Zero-alcohol wine brands like French Bloom, TOST, and Proxies are leading the category with full-flavor, alcohol-free alternatives to wine. To keep up, brands like Jackson Triggs and Kim Crawford have released intentionally light and low-alcohol options.
Emily Gordon, General Manager at Jet Wine Bar, predicts that low-alcohol wines like piquette will continue to grow in popularity. “Their light, zippy and funky flavor profiles and low (5 to 8% alcohol) makes them a great option for both wine drinkers who are looking for something a little lighter, and beer or hard seltzer drinkers who are venturing into the world of wine.”
“I also think lower-ABV red wines will rise in popularity as a younger, more health-conscious consumer impacts that market,” says Colin Hofer, Michelin Chicago’s 2022 Sommelier of The Year and General Manager of Adorn Bar & Restaurant. “It just makes sense to me.”
Growth in small bottles
Alongside a surge in more health-conscious wine alternatives, Rhonda Motil, the vice president of Marketing at J. Lohr, expects to see more small-format options become available. “Recent consumer trends reveal a growing interest in accessible and moderate wine consumption options, evident in the shift of purchasing behaviors,” says Motil.
J. Lohr has seen robust growth in the small bottle segments. “The 375ml market—equivalent to half a bottle—is experiencing robust growth across various J. Lohr SKUs, particularly in specific settings,” says Motil. “Even before the pandemic, the 375ml J. Lohr business was thriving, with a notable 25% uptick in 2019 compared to 2018. From 2021 to 2022, J. Lohr 375mls depletions witnessed a 30% increase at entertainment and dining destinations, reflecting a broader trend in this category. Consumers are demonstrating a preference for what might be considered modest indulgences, signaling a comfort with modified portions and an ongoing desire for enjoyable wine experiences.”
Restaurants are following suit. Langdon Hall, a Relais & Chateaux property in Ontario, Canada, offers a wide selection of smart 375mL bottlings. Twelve in Portland, Maine, stocks an array of half bottles including Laurent Perrier Champagne, Grgich Chardonnay and Stags’ Leap Cabernet Sauvignon.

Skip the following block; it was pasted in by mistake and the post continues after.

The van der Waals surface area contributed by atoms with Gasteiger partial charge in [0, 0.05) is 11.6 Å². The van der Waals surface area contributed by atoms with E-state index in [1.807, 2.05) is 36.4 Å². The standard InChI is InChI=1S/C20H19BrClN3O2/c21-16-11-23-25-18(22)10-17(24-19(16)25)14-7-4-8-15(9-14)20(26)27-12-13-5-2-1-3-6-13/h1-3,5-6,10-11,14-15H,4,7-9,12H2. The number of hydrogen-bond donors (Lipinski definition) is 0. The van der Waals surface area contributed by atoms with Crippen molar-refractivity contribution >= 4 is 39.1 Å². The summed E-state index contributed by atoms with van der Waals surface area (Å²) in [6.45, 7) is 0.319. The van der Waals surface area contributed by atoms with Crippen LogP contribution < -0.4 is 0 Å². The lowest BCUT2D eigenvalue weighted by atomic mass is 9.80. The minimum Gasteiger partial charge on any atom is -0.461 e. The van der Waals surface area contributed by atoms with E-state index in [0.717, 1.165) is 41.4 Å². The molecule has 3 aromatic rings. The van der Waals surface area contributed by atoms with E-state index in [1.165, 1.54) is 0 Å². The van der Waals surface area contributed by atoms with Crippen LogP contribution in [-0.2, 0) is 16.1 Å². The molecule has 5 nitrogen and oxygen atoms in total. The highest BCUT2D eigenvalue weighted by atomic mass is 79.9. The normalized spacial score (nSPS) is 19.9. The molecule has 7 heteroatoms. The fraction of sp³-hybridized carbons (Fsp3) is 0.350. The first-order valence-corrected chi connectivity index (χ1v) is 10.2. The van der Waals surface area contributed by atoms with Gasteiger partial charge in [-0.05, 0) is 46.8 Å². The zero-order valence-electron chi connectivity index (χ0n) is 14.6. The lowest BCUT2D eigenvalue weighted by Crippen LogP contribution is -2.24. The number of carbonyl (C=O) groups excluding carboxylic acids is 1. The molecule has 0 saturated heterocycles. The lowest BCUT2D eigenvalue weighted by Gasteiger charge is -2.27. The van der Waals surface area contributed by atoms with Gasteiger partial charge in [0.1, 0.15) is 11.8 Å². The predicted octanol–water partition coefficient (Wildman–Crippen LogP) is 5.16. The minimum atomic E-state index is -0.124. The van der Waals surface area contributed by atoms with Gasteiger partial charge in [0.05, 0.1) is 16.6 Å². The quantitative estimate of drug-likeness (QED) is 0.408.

Reds from White Regions
“This year, I expect red wines from traditionally white wine areas to become more popular,” says Howle. “We have been showcasing more and more reds from unexpected places like Germany, Austria, and Slovenia. Some are from well-established grapes like Pinot Noir and Meunier, but I am always drawn to more regional varieties of grapes like Blaufrankisch, Dornfelder, and Saint Laurent.”
Another place to look for unexpected red wines: Champagne (also known as Coteaux Champenois, as Howle points out. “ It’s very expensive to make wine in Champagne, so to produce still wines using your Pinot Noir and Meunier crops is risky. With many of these wines being grown on rockier soils and exposed to cooler air, they can develop such pretty acidity, lift, and minerality. Smelling and tasting them can really transport you to where they were made, and those are the kinds of wines we love.”
While orange (skin-contact) wines aren’t a particularly new concept — the earliest examples date back thousands of years — the category has become the enfant terrible of the wine world over the last ten years. Sommeliers are predicting its reign will continue, though in different forms.
“Georgian Amber wines (and overall amphorae-aged orange wines from other regions, as such as Portugal and Slovenia) are definitely beginning to have a moment,” says Emily Gordon, General Manager at Jet Wine Bar in Philadelphia. “As more savory flavors rise in popularity across all beverage categories, these layered and complex wines offer a great non-red alternative to those who prefer fuller-bodied and tannic wines.”
Lokey is eying Slovenia. “I have a hunch we’ll see more Slovenian skin contact wines,” he says. “The trend to ‘orange wines’ is gaining more traction and the desire for complex expressions is growing along with it. People who used to gravitate towards rosé are now looking for something with a bit more texture and unique flavor profiles. There is always a place for rosé, but we are in a cycle where flavors outside our comfort zone are more desirable than ever.”
As natural wine grows, Jasmine Cordova, Director of Wine & Service at Little Shucker, predicts a subcategory of ‘natty’ wines will form. “They often encompass edgy and funky characteristics, are super unique, and often have eye-catching playful labels that catch the consumer to purchase. However, it’s important to note that all natural wines do not necessarily embody these overly characteristics — I think people are starting to realize that not all-natural wine is going to have these “funky” qualities, but rather resemble a classic, old-world style.”